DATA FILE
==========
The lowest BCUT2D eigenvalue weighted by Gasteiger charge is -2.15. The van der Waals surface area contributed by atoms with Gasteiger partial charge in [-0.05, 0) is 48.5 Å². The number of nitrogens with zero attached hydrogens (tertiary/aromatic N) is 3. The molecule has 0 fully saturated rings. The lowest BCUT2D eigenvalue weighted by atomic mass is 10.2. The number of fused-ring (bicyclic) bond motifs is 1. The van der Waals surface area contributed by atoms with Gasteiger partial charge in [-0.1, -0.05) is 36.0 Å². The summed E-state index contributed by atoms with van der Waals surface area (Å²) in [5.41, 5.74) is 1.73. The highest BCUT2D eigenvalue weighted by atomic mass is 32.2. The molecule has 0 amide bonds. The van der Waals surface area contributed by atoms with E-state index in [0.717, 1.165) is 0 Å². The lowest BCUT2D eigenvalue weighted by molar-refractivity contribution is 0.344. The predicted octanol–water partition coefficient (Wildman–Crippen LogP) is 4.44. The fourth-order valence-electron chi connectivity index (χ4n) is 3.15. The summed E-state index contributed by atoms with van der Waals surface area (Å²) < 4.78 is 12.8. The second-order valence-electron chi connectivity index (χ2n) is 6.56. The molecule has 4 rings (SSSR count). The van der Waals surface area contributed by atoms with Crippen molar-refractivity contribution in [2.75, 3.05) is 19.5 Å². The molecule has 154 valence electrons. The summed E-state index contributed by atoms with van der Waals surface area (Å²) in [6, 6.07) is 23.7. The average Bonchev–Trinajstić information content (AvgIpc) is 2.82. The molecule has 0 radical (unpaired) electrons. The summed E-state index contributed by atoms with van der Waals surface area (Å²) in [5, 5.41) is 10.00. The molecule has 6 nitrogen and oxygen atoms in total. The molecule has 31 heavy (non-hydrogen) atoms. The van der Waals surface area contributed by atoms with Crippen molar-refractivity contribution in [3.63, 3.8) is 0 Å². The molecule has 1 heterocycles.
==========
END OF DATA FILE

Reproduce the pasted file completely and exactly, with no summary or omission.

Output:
The lowest BCUT2D eigenvalue weighted by Gasteiger charge is -2.15. The van der Waals surface area contributed by atoms with Gasteiger partial charge in [-0.05, 0) is 48.5 Å². The number of nitrogens with zero attached hydrogens (tertiary/aromatic N) is 3. The molecule has 0 fully saturated rings. The lowest BCUT2D eigenvalue weighted by atomic mass is 10.2. The number of fused-ring (bicyclic) bond motifs is 1. The van der Waals surface area contributed by atoms with Gasteiger partial charge in [-0.1, -0.05) is 36.0 Å². The summed E-state index contributed by atoms with van der Waals surface area (Å²) in [5.41, 5.74) is 1.73. The highest BCUT2D eigenvalue weighted by atomic mass is 32.2. The molecule has 0 amide bonds. The van der Waals surface area contributed by atoms with E-state index in [0.717, 1.165) is 0 Å². The lowest BCUT2D eigenvalue weighted by molar-refractivity contribution is 0.344. The predicted octanol–water partition coefficient (Wildman–Crippen LogP) is 4.44. The fourth-order valence-electron chi connectivity index (χ4n) is 3.15. The summed E-state index contributed by atoms with van der Waals surface area (Å²) < 4.78 is 12.8. The second-order valence-electron chi connectivity index (χ2n) is 6.56. The molecule has 4 rings (SSSR count). The van der Waals surface area contributed by atoms with Crippen molar-refractivity contribution in [2.75, 3.05) is 19.5 Å². The molecule has 154 valence electrons. The summed E-state index contributed by atoms with van der Waals surface area (Å²) in [6, 6.07) is 23.7. The average Bonchev–Trinajstić information content (AvgIpc) is 2.82. The molecule has 0 radical (unpaired) electrons. The summed E-state index contributed by atoms with van der Waals surface area (Å²) in [5, 5.41) is 10.00. The molecule has 6 nitrogen and oxygen atoms in total. The molecule has 31 heavy (non-hydrogen) atoms. The van der Waals surface area contributed by atoms with Crippen molar-refractivity contribution in [3.63, 3.8) is 0 Å². The molecule has 1 heterocycles.